© 2001-2011 by Marvin Hull
The attitude toward women in medieval times, particularly held by the Church, was that they were inferior to men. Generally, women were taught that they should be meek and obedient to their fathers and husbands.

In reality, medieval women had a lot of responsibility and were not at all inferior to men in terms of daily effort. Most worked and did not stay at home. Many toiled alongside their families in the fields, and some were employed in workshops or were trades-women. Women sometimes had the responsibility of running large estates, due to the death of a husband. They settled local disputes and arranged estate finances. They even took charge of defending castles or manors from attackers. It was also not unknown for the medieval woman to lead troops into battle.

Unmarried women holding lands were powerful and had the same rights as men. However, when a woman married, she forfeited her lands and rights to her husband. Upon his death, she was entitled to a third of the lands so that she might support herself. Some unmarried women entered convents or nunneries where they lived a life similar to a monk's. This afforded them the chance to obtain an education or lead a devout life. Many nuns cared for the sick and also became important figures in the community.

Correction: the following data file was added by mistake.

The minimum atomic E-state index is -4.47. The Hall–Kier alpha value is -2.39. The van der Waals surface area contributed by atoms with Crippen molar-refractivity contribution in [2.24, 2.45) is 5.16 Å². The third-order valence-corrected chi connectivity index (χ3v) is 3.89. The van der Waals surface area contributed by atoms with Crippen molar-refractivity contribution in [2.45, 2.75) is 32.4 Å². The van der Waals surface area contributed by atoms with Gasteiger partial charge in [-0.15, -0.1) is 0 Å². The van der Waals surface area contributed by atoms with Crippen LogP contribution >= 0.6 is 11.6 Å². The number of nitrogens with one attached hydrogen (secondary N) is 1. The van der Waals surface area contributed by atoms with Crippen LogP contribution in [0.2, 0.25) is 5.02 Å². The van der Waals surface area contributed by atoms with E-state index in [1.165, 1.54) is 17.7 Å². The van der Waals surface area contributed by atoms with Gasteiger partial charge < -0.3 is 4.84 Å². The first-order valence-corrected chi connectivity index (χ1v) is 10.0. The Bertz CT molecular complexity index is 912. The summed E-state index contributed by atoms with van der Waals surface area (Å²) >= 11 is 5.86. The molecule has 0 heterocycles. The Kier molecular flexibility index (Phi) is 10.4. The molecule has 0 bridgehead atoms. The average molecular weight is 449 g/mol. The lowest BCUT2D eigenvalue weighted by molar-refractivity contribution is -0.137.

Occupations held by medieval women included shopkeepers, bakers, spinners, alewives (those that brewed the ales), farmers, and silk weavers. There were even some women writers. It was common for a woman to hold more than one job because they were paid much less than men, and in order to make an adequate income they took on extra work. Being a spinner was the most common occupation. Women spent much of their time spinning wool into coarse thread, then weaving it into cloth and making garments.

Young single women often wore their hair loose, but once married almost all medieval women wore a linen wimple (wrapup) to cover the hair. This was a sign of modesty. Other items worn by medieval women included hair pins, prayer beads, leather purses, woolen knee stockings, and leather shoes.

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